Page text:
4. Seyhun, H. Nejat, 1986. "Insiders' profits, costs of trading, and market efficiency," Journal of Financial Economics, Elsevier, vol. 16(2), pages 189-212, June.
    5. Jiang, Xiaoquan & Zaman, Mir A., 2010. "Aggregate insider trading: Contrarian beliefs or superior information?," Journal of Banking & Finance, Elsevier, vol. 34(6), pages 1225-1236, June.
    6. Mariassunta Giannetti & Andrei Simonov, 2006. "Which Investors Fear Expropriation? Evidence from Investors' Portfolio Choices," Journal of Finance, American Finance Association, vol. 61(3), pages 1507-1547, June.
    7. Carhart, Mark M, 1997. " On Persistence in Mutual Fund Performance," Journal of Finance, American Finance Association, vol. 52(1), pages 57-82, March.
    8. Brad M. Barber & Terrance Odean, 2000. "Trading Is Hazardous to Your Wealth: The Common Stock Investment Performance of Individual Investors," Journal of Finance, American Finance Association, vol. 55(2), pages 773-806, April.
    9. Busse, Jeffrey A. & Clifton Green, T., 2002. "Market efficiency in real time," Journal of Financial Economics, Elsevier, vol. 65(3), pages 415-437, September.
    10. Olaf Stotz, 2012. "Do Retail Investors Follow Insider Trades?," German Economic Review, Verein für Socialpolitik, vol. 13(3), pages 257-274, August.
    11. Ma, Yulong & Sun, Huey-Lian & Tang, Alex P., 2009. "Do insiders have inside tracks: An examination of Wall Street Journal's Inside Track columns?," International Review of Economics & Finance, Elsevier, vol. 18(3), pages 520-530, June.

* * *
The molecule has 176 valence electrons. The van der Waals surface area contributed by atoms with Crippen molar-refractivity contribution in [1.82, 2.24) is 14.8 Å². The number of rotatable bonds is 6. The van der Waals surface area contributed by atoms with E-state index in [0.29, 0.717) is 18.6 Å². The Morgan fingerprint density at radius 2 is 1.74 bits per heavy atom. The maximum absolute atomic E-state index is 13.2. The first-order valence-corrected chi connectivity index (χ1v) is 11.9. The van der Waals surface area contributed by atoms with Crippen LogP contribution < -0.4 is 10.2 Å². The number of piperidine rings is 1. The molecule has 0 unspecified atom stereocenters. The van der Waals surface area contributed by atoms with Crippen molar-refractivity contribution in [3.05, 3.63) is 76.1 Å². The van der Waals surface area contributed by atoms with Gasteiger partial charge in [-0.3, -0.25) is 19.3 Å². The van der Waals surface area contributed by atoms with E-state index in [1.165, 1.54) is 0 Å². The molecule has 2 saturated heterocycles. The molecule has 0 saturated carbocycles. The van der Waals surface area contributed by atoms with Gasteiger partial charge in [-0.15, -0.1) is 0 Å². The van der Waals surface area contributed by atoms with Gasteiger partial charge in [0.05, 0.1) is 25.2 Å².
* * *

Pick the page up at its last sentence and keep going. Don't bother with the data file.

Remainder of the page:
12. Brad M. Barber & Terrance Odean, 2001. "Boys will be Boys: Gender, Overconfidence, and Common Stock Investment," The Quarterly Journal of Economics, Oxford University Press, vol. 116(1), pages 261-292.
    13. George M Korniotis & Alok Kumar, 2011. "Do Older Investors Make Better Investment Decisions?," The Review of Economics and Statistics, MIT Press, vol. 93(1), pages 244-265, February.
    14. Terrance Odean, 1998. "Are Investors Reluctant to Realize Their Losses?," Journal of Finance, American Finance Association, vol. 53(5), pages 1775-1798, October.
    15. Brad M. Barber & Terrance Odean, 2008. "All That Glitters: The Effect of Attention and News on the Buying Behavior of Individual and Institutional Investors," Review of Financial Studies, Society for Financial Studies, vol. 21(2), pages 785-818, April.
    16. Lakonishok, Josef & Lee, Inmoo, 2001. "Are Insider Trades Informative?," Review of Financial Studies, Society for Financial Studies, vol. 14(1), pages 79-111.